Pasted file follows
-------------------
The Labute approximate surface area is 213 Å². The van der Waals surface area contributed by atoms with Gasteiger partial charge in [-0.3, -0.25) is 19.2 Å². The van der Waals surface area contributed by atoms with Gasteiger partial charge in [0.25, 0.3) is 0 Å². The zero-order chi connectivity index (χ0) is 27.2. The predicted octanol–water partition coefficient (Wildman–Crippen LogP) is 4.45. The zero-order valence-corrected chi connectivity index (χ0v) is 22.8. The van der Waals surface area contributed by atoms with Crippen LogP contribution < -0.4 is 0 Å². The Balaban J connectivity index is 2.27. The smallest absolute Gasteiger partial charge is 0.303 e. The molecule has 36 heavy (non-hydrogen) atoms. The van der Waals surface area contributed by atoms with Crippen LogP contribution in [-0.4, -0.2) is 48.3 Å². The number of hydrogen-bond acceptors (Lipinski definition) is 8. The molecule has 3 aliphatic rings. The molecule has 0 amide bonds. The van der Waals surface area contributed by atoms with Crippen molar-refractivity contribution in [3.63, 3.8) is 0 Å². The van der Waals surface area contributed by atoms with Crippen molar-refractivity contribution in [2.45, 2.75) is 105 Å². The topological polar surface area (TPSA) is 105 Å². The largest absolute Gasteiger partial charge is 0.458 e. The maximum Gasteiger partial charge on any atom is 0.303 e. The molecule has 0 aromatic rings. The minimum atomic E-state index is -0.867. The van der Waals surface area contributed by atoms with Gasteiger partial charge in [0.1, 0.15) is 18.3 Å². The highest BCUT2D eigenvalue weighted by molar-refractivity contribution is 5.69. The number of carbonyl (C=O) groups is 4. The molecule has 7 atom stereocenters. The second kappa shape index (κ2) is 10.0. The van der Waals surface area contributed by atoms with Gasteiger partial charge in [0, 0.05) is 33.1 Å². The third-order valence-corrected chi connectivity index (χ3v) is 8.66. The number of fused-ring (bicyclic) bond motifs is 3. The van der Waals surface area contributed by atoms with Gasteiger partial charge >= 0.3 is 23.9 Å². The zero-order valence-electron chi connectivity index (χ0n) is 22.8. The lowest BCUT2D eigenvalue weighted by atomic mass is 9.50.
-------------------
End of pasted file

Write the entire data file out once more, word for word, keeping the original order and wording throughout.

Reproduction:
The Labute approximate surface area is 213 Å². The van der Waals surface area contributed by atoms with Gasteiger partial charge in [-0.3, -0.25) is 19.2 Å². The van der Waals surface area contributed by atoms with Gasteiger partial charge in [0.25, 0.3) is 0 Å². The zero-order chi connectivity index (χ0) is 27.2. The predicted octanol–water partition coefficient (Wildman–Crippen LogP) is 4.45. The zero-order valence-corrected chi connectivity index (χ0v) is 22.8. The van der Waals surface area contributed by atoms with Crippen LogP contribution < -0.4 is 0 Å². The Balaban J connectivity index is 2.27. The smallest absolute Gasteiger partial charge is 0.303 e. The molecule has 36 heavy (non-hydrogen) atoms. The van der Waals surface area contributed by atoms with Crippen LogP contribution in [-0.4, -0.2) is 48.3 Å². The number of hydrogen-bond acceptors (Lipinski definition) is 8. The molecule has 3 aliphatic rings. The molecule has 0 amide bonds. The van der Waals surface area contributed by atoms with Crippen molar-refractivity contribution in [3.63, 3.8) is 0 Å². The van der Waals surface area contributed by atoms with Crippen molar-refractivity contribution in [2.45, 2.75) is 105 Å². The topological polar surface area (TPSA) is 105 Å². The largest absolute Gasteiger partial charge is 0.458 e. The maximum Gasteiger partial charge on any atom is 0.303 e. The molecule has 0 aromatic rings. The minimum atomic E-state index is -0.867. The van der Waals surface area contributed by atoms with Gasteiger partial charge in [0.1, 0.15) is 18.3 Å². The highest BCUT2D eigenvalue weighted by molar-refractivity contribution is 5.69. The number of carbonyl (C=O) groups is 4. The molecule has 7 atom stereocenters. The second kappa shape index (κ2) is 10.0. The van der Waals surface area contributed by atoms with Gasteiger partial charge in [0, 0.05) is 33.1 Å². The third-order valence-corrected chi connectivity index (χ3v) is 8.66. The number of fused-ring (bicyclic) bond motifs is 3. The van der Waals surface area contributed by atoms with Gasteiger partial charge >= 0.3 is 23.9 Å². The zero-order valence-electron chi connectivity index (χ0n) is 22.8. The lowest BCUT2D eigenvalue weighted by atomic mass is 9.50.